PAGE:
"Some people in the north are angry their political relevance has been questioned and their economic patronage that has fuelled their business is threatened. It is important for them to go back to the status quo," Nwankwo said. "I don't think corruption has reduced under Obasanjo, it's just that the competition is more open, and northern businessmen were not prepared. In the past, a contract was just slipped to you."
Agbakoba sees the Sharia issue as a direct political threat to the government. He points out that the core northwest states, where Sharia has been championed hardest, are in the hands of the opposition All People's Party (APP).
"Sharia becomes a tool to get back into the system," he said. "In presidential elections in 2003. APP will use Sharia to ensure they retain those states, and then they will look for a (political) partner from the other regions. Obasanjo was put there by northern money, but now they want their crown back."
The government has insisted that Sharia is an issue that must be resolved politically, rather than through a Supreme Court ruling on its constitutionality. Analysts say the mathematics are very simple. Out of 17 Supreme Court judges, nine are Muslims and the government is unsure it could win a court victory.
Agbakoba, however, has challenged the Sharia in Zamfara's High Court and intends to take it all the way to the Supreme Court. "I disagree with the government," he said. "It's an important question that needs to be resolved. We would all like to know where we stand with Sharia."
"The main question is political," he added. "If I can't go to Zamfara unless under armed guard, it calls into question the validity of the Nigerian state. If the consequence of this issue is that we break up, so be it. The question thrown up by this issue is what political arrangements do Nigerians want to see?"
But some human rights groups see Agbakoba's challenge as a mistake. Rather than forcing a court ruling on Sharia, they would prefer to see the crisis managed. "The way out of the situation is political. It's late night meetings, horse trading, and maybe some arm twisting as well, until the north quietly drops it," one analyst said.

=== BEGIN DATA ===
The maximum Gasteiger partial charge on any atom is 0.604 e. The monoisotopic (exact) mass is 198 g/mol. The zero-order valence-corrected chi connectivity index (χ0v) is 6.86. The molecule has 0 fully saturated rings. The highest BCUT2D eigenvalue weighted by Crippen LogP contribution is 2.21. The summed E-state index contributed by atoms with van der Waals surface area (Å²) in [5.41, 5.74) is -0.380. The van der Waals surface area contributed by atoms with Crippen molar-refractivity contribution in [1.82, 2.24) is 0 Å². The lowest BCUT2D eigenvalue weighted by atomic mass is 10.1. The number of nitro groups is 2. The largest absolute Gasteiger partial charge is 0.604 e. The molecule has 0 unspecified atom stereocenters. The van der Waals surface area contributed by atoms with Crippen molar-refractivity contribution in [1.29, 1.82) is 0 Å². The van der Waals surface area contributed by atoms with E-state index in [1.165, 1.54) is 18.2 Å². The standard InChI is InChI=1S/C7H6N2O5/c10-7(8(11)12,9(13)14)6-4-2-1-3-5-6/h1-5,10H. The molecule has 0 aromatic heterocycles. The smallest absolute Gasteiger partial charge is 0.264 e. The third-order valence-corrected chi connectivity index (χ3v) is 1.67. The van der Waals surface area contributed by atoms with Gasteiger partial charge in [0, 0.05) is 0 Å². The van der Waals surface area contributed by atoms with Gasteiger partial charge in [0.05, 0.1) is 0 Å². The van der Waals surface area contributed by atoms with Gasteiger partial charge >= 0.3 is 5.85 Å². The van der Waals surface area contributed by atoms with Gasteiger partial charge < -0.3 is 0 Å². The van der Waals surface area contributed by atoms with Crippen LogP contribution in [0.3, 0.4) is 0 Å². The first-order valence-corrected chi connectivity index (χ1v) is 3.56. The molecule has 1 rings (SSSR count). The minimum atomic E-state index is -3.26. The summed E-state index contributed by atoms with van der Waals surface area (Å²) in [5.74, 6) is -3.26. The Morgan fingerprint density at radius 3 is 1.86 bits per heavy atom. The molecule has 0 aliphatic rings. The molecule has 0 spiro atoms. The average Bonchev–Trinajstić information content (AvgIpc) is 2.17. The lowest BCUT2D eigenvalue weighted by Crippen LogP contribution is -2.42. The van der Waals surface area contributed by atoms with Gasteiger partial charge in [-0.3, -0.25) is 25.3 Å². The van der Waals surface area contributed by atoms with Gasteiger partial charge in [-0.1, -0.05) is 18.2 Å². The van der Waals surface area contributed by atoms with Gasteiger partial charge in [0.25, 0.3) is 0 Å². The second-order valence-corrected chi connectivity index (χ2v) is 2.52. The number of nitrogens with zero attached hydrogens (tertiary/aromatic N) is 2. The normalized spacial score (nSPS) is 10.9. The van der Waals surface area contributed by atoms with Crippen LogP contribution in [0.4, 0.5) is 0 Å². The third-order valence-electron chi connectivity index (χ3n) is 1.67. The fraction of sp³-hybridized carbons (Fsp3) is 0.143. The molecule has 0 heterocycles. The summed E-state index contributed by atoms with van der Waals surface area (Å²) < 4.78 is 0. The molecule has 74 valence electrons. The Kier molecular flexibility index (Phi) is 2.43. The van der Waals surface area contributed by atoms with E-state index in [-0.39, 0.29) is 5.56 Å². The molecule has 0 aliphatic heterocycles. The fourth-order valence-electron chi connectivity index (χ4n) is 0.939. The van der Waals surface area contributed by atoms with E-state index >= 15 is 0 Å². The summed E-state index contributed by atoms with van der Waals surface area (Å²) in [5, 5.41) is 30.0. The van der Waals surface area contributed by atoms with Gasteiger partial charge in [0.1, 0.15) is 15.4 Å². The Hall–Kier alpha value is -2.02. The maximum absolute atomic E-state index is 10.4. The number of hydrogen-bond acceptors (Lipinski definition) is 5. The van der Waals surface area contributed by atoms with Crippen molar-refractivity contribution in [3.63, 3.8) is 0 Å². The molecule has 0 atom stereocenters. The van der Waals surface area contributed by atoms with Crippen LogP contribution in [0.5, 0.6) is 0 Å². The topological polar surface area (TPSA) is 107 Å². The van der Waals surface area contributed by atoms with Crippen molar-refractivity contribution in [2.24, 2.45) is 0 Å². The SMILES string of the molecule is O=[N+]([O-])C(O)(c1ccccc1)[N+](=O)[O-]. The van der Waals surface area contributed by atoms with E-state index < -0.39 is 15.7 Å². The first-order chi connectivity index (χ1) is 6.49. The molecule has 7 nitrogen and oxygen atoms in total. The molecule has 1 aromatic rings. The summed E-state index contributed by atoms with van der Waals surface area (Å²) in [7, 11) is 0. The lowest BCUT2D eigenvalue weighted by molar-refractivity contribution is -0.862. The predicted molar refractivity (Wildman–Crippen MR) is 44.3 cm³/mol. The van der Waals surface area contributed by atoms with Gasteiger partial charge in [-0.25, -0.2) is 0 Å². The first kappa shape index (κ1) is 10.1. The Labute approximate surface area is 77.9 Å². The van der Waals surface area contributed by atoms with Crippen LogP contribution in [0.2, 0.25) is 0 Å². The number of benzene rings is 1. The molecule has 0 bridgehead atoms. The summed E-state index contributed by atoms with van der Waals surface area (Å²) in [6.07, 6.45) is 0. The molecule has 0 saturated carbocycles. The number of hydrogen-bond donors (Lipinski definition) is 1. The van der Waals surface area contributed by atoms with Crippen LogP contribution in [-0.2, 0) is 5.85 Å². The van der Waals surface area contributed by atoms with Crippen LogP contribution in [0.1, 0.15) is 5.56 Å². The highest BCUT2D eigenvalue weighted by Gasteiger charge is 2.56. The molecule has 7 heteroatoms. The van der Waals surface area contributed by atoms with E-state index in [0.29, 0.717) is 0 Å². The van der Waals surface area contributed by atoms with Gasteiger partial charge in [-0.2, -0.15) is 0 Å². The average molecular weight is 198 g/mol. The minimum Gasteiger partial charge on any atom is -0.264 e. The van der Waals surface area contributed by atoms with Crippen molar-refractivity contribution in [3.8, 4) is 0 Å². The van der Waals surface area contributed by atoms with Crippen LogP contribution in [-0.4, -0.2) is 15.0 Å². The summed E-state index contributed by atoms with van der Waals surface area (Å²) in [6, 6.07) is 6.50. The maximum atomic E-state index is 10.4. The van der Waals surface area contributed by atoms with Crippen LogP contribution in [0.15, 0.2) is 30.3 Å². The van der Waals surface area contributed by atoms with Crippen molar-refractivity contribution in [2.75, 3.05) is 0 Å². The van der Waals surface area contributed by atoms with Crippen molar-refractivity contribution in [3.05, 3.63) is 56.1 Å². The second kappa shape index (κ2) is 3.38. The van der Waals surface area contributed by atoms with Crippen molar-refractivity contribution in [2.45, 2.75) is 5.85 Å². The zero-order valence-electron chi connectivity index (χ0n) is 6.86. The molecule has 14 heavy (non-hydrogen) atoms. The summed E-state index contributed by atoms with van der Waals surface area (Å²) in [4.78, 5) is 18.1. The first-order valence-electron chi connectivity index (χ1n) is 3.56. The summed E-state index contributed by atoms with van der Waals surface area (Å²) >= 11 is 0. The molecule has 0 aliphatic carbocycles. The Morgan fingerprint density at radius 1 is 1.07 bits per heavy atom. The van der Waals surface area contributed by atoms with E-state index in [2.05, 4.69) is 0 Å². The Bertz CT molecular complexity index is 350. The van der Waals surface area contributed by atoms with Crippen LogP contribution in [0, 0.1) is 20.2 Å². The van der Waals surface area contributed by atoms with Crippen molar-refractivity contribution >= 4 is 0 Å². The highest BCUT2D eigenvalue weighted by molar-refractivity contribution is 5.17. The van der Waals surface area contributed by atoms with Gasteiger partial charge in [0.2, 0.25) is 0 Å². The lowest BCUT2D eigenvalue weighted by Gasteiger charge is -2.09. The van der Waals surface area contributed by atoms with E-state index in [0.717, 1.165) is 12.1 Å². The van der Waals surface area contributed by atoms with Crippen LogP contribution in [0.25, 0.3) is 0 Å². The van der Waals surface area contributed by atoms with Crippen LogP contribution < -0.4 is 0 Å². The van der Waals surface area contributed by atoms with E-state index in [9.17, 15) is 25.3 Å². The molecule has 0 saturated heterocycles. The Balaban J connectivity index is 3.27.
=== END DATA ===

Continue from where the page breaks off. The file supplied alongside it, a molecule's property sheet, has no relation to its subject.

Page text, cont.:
But a related problem is that Obasanjo's leadership has been heavily criticised for being less that sure-footed in the crisis. "A lot of Nigerians are disappointed. If they support him it's because they don't want the military back in office. But he's too old and surrounded by recycled ministers. He comes from the past and doesn't have the energy. He needs to bring in young men with vision," Nwankwo said.
Increasingly there are calls for a sovereign national conference - with representatives from across the country - to meet and thrash out the numerous problems inherited from the brutal and self-serving years of military rule. "If we need to talk for years, then let us keep talking if that saves us from violence," one government official told IRIN. But Obasanjo has rejected that approach, pointing out that only his administration has a mandate to govern.
"We don't need to rub his nose in it and call it 'sovereign', but we should all recognise that there is something fundamentally wrong with the political system which the national assembly and presidency cannot deal with," Agbakoba said.
However, according to an analyst, Obasanjo
is attempting to cool tempers. Over the weekend he persuaded southern governors
to cancel a planned meeting in the southeastern city of Enugu, a move that
almost inevitably would have led to finger pointing at the north, escalating
the tension. "Negotiations are still possible," the analyst said,
but with trouble
still simmering, "people are sleeping with one eye open."